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Recent Legislative Changes in Social Security and Employment 

by Lenka Subenikova, Zuzana Zolakova

Published: March, 2020

Submission: March, 2020

 



On 25 March 2020 the Slovak parliament approved relevant changes in the field of social security and employment to mitigate the effects of the outbreak of COVID-19. This new piece of legislation shall enter into force very soon immediately upon its publication in the Collection of Laws of the Slovak Republic.


Allowance to Maintain Job Positions


Already now certain employers may apply with the office for labour, social affairs and family for an allowance to maintain job positions. We addressed this topic in one of our previous legal alerts. We also informed about plans to simplify the procedure regarding the allowance to maintain job positions with the aim to make it available to a broader group of employers adversely affected by the current situation.


The recently passed law does not regulate details concerning the expected new regulation on the allowance to maintain job positions yet. The government of the SR shall further specify details and criteria under which the allowance will be provided yet. However, it is clear already now that the (new type of the) allowance shall be provided to each employer if the employer meets the relevant conditions for the allowance (to be stipulated), i.e. the allowance will not be discretional (as is the case in respect of the currently available allowance to maintain job positions). The new scheme will be coordinated by the Ministry of Labour, Social Affairs and Family and the allowances shall be approved and paid out by offices for labour, social affairs and family. It is expected that the allowances will be financed by the European Social Fund and the state budget, but the total budget or the amount of allowances is not known yet.


Payments to Employees Due to Quarantine or Isolation of Employee


Currently, if an employee is in a (home) quarantine or isolation (e.g. because he/she returned from abroad after 13 March 2020, or because the employee lives with such person in the same household), the employee is regarded as being on a sick-leave, and during the first ten days the employer must pay to the employee a salary compensation in a certain amount (and the Social Insurance company pas the sick-leave allowance from the 11thday). This principle shall be changed now and under the new rules, the Social Insurance company shall pay the sick-leave allowance from the first day of the quarantine or isolation. This applies only to the sick leaves due to the quarantine or isolation ordered in the current crisis situation in relation to COVID-19, not to employees that are on the sick leave due to other medical conditions (in cases of sick-leaves due to other medical conditions the employer shall pay the salary compensation to the employees during the first ten days).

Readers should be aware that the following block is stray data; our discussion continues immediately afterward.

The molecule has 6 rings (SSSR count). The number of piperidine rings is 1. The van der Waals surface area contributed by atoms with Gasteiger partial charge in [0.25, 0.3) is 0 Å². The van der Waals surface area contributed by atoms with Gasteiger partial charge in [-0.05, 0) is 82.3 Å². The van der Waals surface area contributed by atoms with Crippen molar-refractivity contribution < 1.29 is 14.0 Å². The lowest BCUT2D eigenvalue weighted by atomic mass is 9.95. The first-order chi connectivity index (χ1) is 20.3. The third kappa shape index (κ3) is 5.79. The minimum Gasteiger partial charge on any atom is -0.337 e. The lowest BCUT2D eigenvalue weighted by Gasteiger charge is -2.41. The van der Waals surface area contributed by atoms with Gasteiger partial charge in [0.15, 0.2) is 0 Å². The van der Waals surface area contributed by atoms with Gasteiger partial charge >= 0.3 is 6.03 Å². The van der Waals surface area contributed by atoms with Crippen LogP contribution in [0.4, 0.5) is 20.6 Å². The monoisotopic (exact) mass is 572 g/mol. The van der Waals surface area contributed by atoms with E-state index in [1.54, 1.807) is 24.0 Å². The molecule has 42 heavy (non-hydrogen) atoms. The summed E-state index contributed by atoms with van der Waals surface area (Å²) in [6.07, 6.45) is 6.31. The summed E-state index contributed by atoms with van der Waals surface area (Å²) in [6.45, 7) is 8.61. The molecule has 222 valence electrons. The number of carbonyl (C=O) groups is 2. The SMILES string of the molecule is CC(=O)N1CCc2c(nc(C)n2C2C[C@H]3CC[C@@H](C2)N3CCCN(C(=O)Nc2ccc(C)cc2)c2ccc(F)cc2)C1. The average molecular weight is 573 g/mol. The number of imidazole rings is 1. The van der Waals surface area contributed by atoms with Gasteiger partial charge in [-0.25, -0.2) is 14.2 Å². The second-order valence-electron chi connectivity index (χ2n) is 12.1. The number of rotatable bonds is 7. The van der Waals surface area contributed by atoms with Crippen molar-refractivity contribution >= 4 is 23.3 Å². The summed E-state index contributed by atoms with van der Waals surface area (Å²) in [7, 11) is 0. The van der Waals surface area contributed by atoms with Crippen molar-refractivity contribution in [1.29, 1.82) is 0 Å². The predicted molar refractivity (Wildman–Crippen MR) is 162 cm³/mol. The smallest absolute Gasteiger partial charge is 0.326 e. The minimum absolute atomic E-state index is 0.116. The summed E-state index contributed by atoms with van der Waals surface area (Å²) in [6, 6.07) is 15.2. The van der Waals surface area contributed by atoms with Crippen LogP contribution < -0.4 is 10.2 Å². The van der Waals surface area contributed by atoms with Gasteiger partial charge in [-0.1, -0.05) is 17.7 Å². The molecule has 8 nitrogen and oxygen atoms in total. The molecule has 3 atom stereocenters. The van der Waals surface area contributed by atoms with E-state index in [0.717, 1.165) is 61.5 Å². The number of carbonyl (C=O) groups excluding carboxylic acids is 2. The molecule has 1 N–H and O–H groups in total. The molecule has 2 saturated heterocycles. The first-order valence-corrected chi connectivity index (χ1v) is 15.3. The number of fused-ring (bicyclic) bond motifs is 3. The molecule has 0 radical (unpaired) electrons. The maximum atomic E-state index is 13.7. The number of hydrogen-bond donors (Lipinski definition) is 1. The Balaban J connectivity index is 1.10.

Although the aim of this new regulation was to ensure that the employers do not bear the burden of costs in respect of employees in a quarantine or isolation (during the first ten days), it seems that in course of drafting the bill on these changes, the amendment to the Act on Compensation During Sick-Leave[1]was forgotten. This legal regulation was not amended and thus, pursuant to the Act on Compensation During Sick-Leave, the obligation of the employer to pay to the employee in a quarantine the salary compensation during the first ten days (formally) seems to apply further. Nevertheless, the employee is never entitled to payments from both the employer and the Social Insurance company – either the employee receives the salary compensation from the employer OR the sick-leave allowance from the Social Insurance company.


Taking Care of Child Due to Closure of Schools and Similar Facilities


The amendment to the Act on Social Insurance[2]also confirmed the plans of the Ministry of Labour, Social Affairs and Family announced earlier, to extend the range of the individuals entitled to the social care allowance if these take care of children who have to stay at home due to the closure of schools and similar facilities (kindergartens). The allowance will be provided to (insured) individuals